Baan Dada Children’s Home is an active member of its community and strives to relieve poverty and improve healthcare in the region by engaging in a number a community livelihood, education, and medical projects. These projects directly improve the lives of the villages and also teach our children the importance of giving back to the community.
Medical Outreach Program for Ethnic Minority Children and Mothers in Burma Border
The Medical Outreach Program provides essential health care to remote communities in Burma along the Thai-Burmese border in Sangklaburi, Kanchanaburi. The present political instability in Burma, especially between the Burmese government and minority ethnic groups such as the Mon and Karen people, has forced the minorities to live near the border areas. Most of these remote villages on the Thai-Burma border lack basic medical health care services. The Outreach strives to provide vaccinations for children and pregnant mothers, a deworming program for children, a malaria prevention program, and an eyecare program for these remote communities. The total project cost for the Medical Outreach Program from November 2015 until October 2016 is 275,226 Thai Baht (U.S. $9,175). We need to raise most of the money for supplies before this November, 2015. The Vaccination Program, the Malaria Prevention Program, and the Eye Care Program described below are included in the Medical Outreach. For more information and a layout of costs, please email <email@example.com>.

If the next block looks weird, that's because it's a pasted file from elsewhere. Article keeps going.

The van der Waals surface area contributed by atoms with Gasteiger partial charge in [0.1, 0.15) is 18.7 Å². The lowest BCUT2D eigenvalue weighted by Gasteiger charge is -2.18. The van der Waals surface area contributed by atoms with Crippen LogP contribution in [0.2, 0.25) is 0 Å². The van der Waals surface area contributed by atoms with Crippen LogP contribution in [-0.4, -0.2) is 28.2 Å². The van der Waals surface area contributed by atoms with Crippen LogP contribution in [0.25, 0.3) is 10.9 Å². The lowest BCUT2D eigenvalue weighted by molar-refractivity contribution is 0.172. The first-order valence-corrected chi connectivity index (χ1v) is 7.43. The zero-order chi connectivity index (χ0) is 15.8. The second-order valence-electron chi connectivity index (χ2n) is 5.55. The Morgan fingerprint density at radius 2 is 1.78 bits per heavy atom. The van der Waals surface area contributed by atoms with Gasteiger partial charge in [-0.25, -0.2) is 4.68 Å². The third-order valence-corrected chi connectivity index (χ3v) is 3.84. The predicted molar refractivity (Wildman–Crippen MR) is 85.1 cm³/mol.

To make a donation, please see Baan Dada’s Donation Page and click “Make a Donation” under General Donation. Please specify that the donation is for the Medical Outreach Program.
Many villages around the border of Thailand and Burma lack even the most basic health care services. The vaccination program was initiated in February 2009 by Baan Dada Children’s Home, along with the help of volunteer medics from the Mon National Health Commitee (MNHC). This program takes place between November and April.
Children receive vaccinations for Hepatitis B, diphtheria, tetanus, pertussis, measles, polio and tuberculosis. Women receive Hep.B vaccination and the tetanus vaccination to prevent infection during child delivery, and medics to prevent infection while working.